At the end of the day, I — and I expect many other people — don’t want Picard to be so simple. When taking what is happening so far at face value, this is ground that has been covered. The basic premise of Star Trek is to go where no one has gone before, not go where Mass Effect, Terminator, and Battlestar Galactica have gone before. I severely doubt that the people behind Picard would be happy with leaving things as they exist right now, but I have been burned by Star Trek before (read: Star Trek: Discovery and its lack of imagination). For all it’s worth, I’m hedging my bets on the Admonition being a lie, and the true threat lurking behind the scenes wanting to drive a wedge between the “us” and “them” factions which are forming in the show.
After all, Picard is somewhat a response to recent real-life events which have done much the same to the public. If this isn’t the case, expect me to resign from my duties as a Star Trek reviewer in protest.
Now, it’s time to make a few observations, tie up some loose ends, and a break to speculate some more about the series.
One thing I haven’t mentioned in my reviews thus far is my issue with the ban as it stands. Surely, even after an attack like the one seen in Absolute Candor, production would be banned; not research. That would be missing the forest for the trees. While Starfleet has a long and sordid history when it comes to their treatment of snythetic life (remember how often Data was threatened?), the ban is all forms of stupid.
Next: Sutra’s learning how to mind meld is quite a fascinating turn of events. If memory serves correctly, this is not the first time we’ve seen a non-Vulcan utilise a mind-meld, but it adds a new layer to the lore surrounding positronic brains.
The Seb-Cheneb problem I’ve mentioned so-often is finally laid to rest. Soji and Dahj were twin sisters, Sutra and Janah were twin sisters. The question of the “one who lives” or the “one who dies” came down to two sisters, and so far that has bothered me. No longer: since it’s clear that Soji and Sutra are the two remaining. Sutra is Seb-Cheneb. Whether or not this means Soji will be the one to die remains to be seen, but for now, we can at least lay this point aside.
The way in which Sutra seems hungry to reach out to the so-called alliance is quite disturbing, especially considering how calm her apparently “simpler” cousins are when the “final solution” to the organic problem is revealed. While realistic, this could have been handled far better, and I’ll whip back around to this point in my summary thoughts on the episode below.
One last observation before we move past synthetics: Dr Altan Soong, mad scientist, is not to be trusted.
Finally, let’s address the “golem”.
I won’t go into a long yarn about this point, but it’s obvious that this is a gun, owned by a man named Chekov (not Pavel), waiting to be fired. We don’t have long left with Jean-Luc Picard, and Sir Patrick Stewart (may he never die) is finally ageing. The obvious answer is that Picard will at some point die, and his mind will be transferred into the golem.
Whether or not this happens now remains to be seen, but I wager it will happen. This could open the door to a new actor taking on the role in future instalments in Star Trek, with Sir Patrick Stewart appearing as an “inner reflection” of the character. The other options available to the golem are either a resurrected Data or Soji, but Picard is the obvious choice. How I feel about the idea is hard for my to explain at the moment, but it seems a natural progression given the events of Picard so far.
Especially so, when one considers the inclusion of the above shot in the intro to the series.
With all that said, we can do little else but wait for the next episode of Star Trek: Picard. I personally didn’t think much of Et in Arcadia Ego, Part 1, and think that the story it tells could have been delivered in a far better manner over a little more time. It’s a sudden pit stop which halts the continual “ramping up” Picard has showcased of late, and defuses a lot of the tension the previous episodes have generated. The short length of the series continues to be its biggest problem, and those behind it should have taken into consideration the “amount” and “distribution” of story they were going to deliver with more care.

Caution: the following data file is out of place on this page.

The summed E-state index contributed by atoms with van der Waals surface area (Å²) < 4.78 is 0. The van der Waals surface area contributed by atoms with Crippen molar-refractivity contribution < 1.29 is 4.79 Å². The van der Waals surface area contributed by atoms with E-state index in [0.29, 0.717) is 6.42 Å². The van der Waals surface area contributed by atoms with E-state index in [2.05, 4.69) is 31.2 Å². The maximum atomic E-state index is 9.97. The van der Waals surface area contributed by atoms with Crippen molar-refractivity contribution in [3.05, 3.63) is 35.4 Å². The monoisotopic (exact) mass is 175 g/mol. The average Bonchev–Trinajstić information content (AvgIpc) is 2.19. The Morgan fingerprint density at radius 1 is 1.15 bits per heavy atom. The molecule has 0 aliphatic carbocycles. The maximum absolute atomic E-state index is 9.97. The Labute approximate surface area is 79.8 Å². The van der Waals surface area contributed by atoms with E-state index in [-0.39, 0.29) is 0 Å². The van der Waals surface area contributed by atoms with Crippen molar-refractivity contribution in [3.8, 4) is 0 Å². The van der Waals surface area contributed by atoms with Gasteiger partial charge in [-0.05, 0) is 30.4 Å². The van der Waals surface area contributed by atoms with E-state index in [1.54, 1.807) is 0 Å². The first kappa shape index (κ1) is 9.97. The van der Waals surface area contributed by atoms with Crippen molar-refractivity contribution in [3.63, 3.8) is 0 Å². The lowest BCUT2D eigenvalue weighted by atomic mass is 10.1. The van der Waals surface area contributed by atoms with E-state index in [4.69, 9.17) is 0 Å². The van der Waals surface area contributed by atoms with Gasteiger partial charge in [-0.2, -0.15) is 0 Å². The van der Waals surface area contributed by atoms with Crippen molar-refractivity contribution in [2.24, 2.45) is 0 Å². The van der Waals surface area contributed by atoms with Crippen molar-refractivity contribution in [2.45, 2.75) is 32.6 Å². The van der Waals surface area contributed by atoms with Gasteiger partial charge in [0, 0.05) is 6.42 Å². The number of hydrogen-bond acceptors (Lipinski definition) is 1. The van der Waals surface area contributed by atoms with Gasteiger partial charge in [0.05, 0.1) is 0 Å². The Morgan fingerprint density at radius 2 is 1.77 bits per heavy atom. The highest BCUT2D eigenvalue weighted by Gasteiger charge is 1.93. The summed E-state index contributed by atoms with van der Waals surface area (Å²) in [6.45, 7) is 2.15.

I am of course excited to see how it all resolves in the upcoming finale, but for now, I cannot recommend Et in Arcadia Ego, Part 1 as a recommended watch unless you intend to follow the entirety of the show. As a one-off, it is middling at best, although the production design is quite nice.
A selection of additional screenshots we took for this episode is attached below.
I hope to see you soon with a review of the final episode of Star Trek: Picard.
Until then, LLAP
— Crow out.
THE CROW: 4.5/10
THE AZURE-WINGED MAGPIE: 6.5/10
THE SPOTTED NUTCRACKER: NA/10
- Star Trek: The Next Generation — S05E25: The Inner Light
- Star Trek: Deep Space Nine — S05E06: Trials and Tribble-ations
- Star Trek: Picard — S01E01: Remembrance
- Star Trek: Picard — S01E02: Maps and Legends
- Star Trek: Picard — S01E03: The End is the Beginning
- Star Trek: Picard — S01E04: Absolute Candor
- Star Trek: Picard — S01E05: Stardust City Rag
- Star Trek: Picard — S01E06: The Impossible Box
- Star Trek: Picard — S01E07: Nepenthe
- Star Trek: Picard — S01E08: Broken Pieces
- Star Trek: Picard — S01E08: Et In Arcadia Ego, Part 1
- Star Trek: Discovery — S01E01: The Vulcan Hello & Battle at the Binary Stars
- Star Trek: Discovery — S01E02: Context is For Kings
- Star Trek: Discovery — S01E03: The Butcher’s Knife Cares Not for the Lamb’s Cry
- Star Trek: Discovery — S01E04: Choose Your Pain
- Star Trek: Discovery — S01E05: Lethe
- Star Trek: Discovery — S01E06: Magic to Make the Sanest Man Go Mad
- Star Trek: Discovery — S01E07: Si Vis Pacem, Para Bellum
- Star Trek: Discovery — S01E08: Into the Forest I Go
- Star Trek: Discovery — S01E09: Despite Yourself
- Star Trek: Discovery — S01E10: The Wolf Inside
- Star Trek: Discovery — Episodes 11 — 15 Round Up
- Star Trek: Discovery — Short Treks
- Star Trek: Discovery — S02E01: Brother
- Star Trek: Discovery — S02E02: New Eden
- Star Trek: Discovery — S02E03: Point of Light
- Star Trek: Discovery — S02E04: An Obol for Charon
- Star Trek: Discovery — S02E05: Saints of Imperfection
- Star Trek: Discovery — S02E06: The Sound of Thunder
- Star Trek: Discovery — S02E07: Light and Shadows
- Star Trek: Discovery — S02E08: If Memory Serves
- Star Trek: Discovery — S02E09: Project Daedalus
- Star Trek: Discovery — S02E10: The Red Angel
- Star Trek: Discovery — S02E11: Perpetual Infinity
- Star Trek: Discovery — S02E12: Through the Valley of Shadows
- Star Trek: Discovery — S02E13: Such Sweet Sorrow Part One
- Star Trek: Discovery — S02E14: Such Sweet Sorrow Part Two
- Star Trek: The Motion Picture
- Star Trek II: The Wrath of Khan
- Star Trek III: The Search for Spock
- Star Trek IV: The Voyage Home
- Star Trek V: The Final Frontier
- Star Trek VI: The Undiscovered Country
- Star Trek: Generations
- Star Trek: First Contact
- Star Trek: Insurrection
- Star Trek: Nemesis
- Star Trek (2009)
- Star Trek Into Darkness
- Star Trek Beyond